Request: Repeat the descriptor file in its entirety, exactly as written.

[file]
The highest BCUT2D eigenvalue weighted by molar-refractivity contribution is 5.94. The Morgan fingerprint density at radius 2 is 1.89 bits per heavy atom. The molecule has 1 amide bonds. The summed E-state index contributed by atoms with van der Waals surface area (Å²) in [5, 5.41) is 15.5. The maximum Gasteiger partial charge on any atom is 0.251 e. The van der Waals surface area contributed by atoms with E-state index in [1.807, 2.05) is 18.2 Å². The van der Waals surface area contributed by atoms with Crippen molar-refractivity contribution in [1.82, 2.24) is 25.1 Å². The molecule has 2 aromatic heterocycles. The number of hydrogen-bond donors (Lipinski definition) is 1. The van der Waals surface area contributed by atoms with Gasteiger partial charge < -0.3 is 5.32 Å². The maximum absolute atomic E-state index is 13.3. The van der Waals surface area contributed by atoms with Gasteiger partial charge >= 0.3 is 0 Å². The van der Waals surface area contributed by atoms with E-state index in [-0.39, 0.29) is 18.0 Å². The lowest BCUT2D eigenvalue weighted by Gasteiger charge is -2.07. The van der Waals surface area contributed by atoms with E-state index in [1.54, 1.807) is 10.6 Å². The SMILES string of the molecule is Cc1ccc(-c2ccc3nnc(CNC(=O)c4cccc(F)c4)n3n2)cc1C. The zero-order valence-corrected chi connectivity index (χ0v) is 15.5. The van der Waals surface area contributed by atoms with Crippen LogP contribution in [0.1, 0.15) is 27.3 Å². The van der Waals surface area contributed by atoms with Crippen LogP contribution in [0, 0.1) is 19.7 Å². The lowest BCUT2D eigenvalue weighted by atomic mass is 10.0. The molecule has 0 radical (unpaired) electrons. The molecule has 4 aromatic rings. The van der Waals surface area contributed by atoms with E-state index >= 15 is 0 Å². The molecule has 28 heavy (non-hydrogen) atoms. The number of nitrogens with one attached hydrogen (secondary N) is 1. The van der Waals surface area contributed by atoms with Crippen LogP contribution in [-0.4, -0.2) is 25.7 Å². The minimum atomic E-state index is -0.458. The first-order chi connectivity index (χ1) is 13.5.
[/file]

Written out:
The highest BCUT2D eigenvalue weighted by molar-refractivity contribution is 5.94. The Morgan fingerprint density at radius 2 is 1.89 bits per heavy atom. The molecule has 1 amide bonds. The summed E-state index contributed by atoms with van der Waals surface area (Å²) in [5, 5.41) is 15.5. The maximum Gasteiger partial charge on any atom is 0.251 e. The van der Waals surface area contributed by atoms with E-state index in [1.807, 2.05) is 18.2 Å². The van der Waals surface area contributed by atoms with Crippen molar-refractivity contribution in [1.82, 2.24) is 25.1 Å². The molecule has 2 aromatic heterocycles. The number of hydrogen-bond donors (Lipinski definition) is 1. The van der Waals surface area contributed by atoms with Gasteiger partial charge < -0.3 is 5.32 Å². The maximum absolute atomic E-state index is 13.3. The van der Waals surface area contributed by atoms with Gasteiger partial charge >= 0.3 is 0 Å². The van der Waals surface area contributed by atoms with E-state index in [-0.39, 0.29) is 18.0 Å². The lowest BCUT2D eigenvalue weighted by Gasteiger charge is -2.07. The van der Waals surface area contributed by atoms with E-state index in [1.54, 1.807) is 10.6 Å². The SMILES string of the molecule is Cc1ccc(-c2ccc3nnc(CNC(=O)c4cccc(F)c4)n3n2)cc1C. The zero-order valence-corrected chi connectivity index (χ0v) is 15.5. The van der Waals surface area contributed by atoms with Crippen LogP contribution in [0.1, 0.15) is 27.3 Å². The van der Waals surface area contributed by atoms with Crippen LogP contribution in [0, 0.1) is 19.7 Å². The lowest BCUT2D eigenvalue weighted by atomic mass is 10.0. The molecule has 0 radical (unpaired) electrons. The molecule has 4 aromatic rings. The van der Waals surface area contributed by atoms with E-state index >= 15 is 0 Å². The molecule has 28 heavy (non-hydrogen) atoms. The number of nitrogens with one attached hydrogen (secondary N) is 1. The van der Waals surface area contributed by atoms with Crippen LogP contribution in [-0.4, -0.2) is 25.7 Å². The minimum atomic E-state index is -0.458. The first-order chi connectivity index (χ1) is 13.5.